Although De Ligt has been limited to six appearances this term, with veteran duo Chiellini and Leonardo Bonucci preferred against Inter on Sunday, he is certainly becoming a more dominant defender.

No Juve defender is contesting (4.5) or winning (3.4) more aerial duels per 90 than De Ligt in 2021-22, while his overall duel success rate for the season is up significantly to 67.4 per cent.

Indeed, Chiellini believes De Ligt has the full package, telling DAZN: "He's very strong, I call him Thor.

 

"If he had been Italian, it would have been easier to keep him for many years, I hope that Mino will give us the pleasure of leaving him a few more years in Turin.

"He has everything, but the difference is made in the head; he is 22 years old but has the mentality of someone of 30, and he sets himself the goal of wanting to improve every day."

De Ligt arrived at Juve as Andrea Barzagli retired, but he still finds himself competing with the other two members of the great 'BBC' back line.

That might not have been the case, however, as Bonucci briefly left for Milan – a move that upset Chiellini.

"I was hurt. That Milan was a team in difficulty, it was not Real Madrid or even Milan of now," he said. "Today it would be different, but at the time going there meant taking a clear step back.

"The choices remain personal and must be respected, but if we had been on holiday together that summer I would have made him understand that he was making a mistake. He realised it very soon."

Chiellini also could have been out the door by now, revealing he considered retiring following the coronavirus outbreak but played on to star at Euro 2020, where Italy won the title.

"I lived a hard period after my injury," Chiellini said. "I returned after six months and shortly after COVID broke out, and for almost a year I struggled to find the right balance.

"The thought of retirement made its way into my head but it was the European Championship that kept me going with the desire to be there at all costs."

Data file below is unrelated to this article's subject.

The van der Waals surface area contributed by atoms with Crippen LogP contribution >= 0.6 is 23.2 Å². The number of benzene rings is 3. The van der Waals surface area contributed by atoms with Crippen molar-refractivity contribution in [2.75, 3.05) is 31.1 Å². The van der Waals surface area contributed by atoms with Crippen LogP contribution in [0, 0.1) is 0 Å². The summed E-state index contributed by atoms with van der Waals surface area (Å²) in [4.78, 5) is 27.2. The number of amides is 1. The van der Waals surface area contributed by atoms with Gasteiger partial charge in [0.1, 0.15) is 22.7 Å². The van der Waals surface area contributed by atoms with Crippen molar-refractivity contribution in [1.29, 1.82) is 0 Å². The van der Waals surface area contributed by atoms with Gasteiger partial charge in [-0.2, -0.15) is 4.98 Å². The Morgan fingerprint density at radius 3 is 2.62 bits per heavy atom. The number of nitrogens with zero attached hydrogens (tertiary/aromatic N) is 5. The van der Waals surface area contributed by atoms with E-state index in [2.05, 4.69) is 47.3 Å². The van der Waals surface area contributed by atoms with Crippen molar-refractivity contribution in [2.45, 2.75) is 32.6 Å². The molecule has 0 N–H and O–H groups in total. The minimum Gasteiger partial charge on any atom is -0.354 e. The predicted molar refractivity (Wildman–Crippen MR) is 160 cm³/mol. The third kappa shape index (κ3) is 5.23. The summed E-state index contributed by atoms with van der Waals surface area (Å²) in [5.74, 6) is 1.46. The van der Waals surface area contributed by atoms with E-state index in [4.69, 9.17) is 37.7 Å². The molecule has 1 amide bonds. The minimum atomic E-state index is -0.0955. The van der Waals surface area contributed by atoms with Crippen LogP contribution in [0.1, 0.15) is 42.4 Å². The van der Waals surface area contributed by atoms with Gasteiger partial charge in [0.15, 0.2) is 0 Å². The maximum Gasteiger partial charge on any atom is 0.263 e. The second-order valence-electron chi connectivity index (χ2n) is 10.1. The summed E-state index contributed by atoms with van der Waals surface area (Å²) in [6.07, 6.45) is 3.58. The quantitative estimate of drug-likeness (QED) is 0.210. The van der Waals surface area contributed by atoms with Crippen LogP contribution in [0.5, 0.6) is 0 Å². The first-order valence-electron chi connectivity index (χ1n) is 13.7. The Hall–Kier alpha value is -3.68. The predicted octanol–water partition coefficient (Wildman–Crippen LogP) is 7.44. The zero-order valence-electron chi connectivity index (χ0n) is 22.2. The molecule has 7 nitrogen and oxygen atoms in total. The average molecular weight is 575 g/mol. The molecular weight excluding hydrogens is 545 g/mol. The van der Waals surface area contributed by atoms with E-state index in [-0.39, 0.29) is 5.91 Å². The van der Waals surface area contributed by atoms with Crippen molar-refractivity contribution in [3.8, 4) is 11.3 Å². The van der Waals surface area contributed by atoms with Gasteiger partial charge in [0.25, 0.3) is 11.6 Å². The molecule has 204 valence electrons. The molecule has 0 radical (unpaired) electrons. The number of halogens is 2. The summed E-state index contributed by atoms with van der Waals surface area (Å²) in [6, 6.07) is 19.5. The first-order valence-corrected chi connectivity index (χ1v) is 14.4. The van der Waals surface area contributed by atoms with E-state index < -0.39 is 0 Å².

Juventus relied too heavily on Cristiano Ronaldo over the past three seasons, Leonardo Bonucci suggested after Wednesday's Champions League win over Zenit.

Ronaldo joined Juve in 2018 and helped the Bianconeri win Serie A twice, though they fell short of winning a 10th straight Scudetto last season.

The 36-year-old left Juve in August, heading back to Manchester United in a shock transfer. He hit the ground running at Old Trafford and, after going two games without a goal, scored the winner in the Red Devils' 3-2 comeback victory over Juve's fellow Serie A side Atalanta midweek.

While Ronaldo spearheaded United's attack in Manchester, Juve moved onto nine points in Champions League Group H as Dejan Kulusevski's 86th-minute header sealed a 1-0 win over Zenit.

It is the first time Juve have won all three of their opening Champions League group-stage matches since Massimiliano Allegri's last season in charge, back in 2018-19.

Though they have made an impressive start in Europe, Juve have laboured in the league and sit seventh heading into Sunday's derby d'Italia clash with Inter, though a win would take them onto level points with the defending champions.

Ronaldo scored 36 goals in all competitions last season, with only four players across Europe's top-five leagues managing more, but Bonucci believes Juve lost a will to "suffer and sacrifice".

"It's absolutely true, it is what we all said," Bonucci told Sky Sport Italia after the win in St Petersburg. "In the recent past, we had lost that characteristic of Juve.

"We were all playing with a great champion and wanted him to do well, so perhaps we lost that desire to all suffer and sacrifice ourselves together, because we assumed he would sort it out.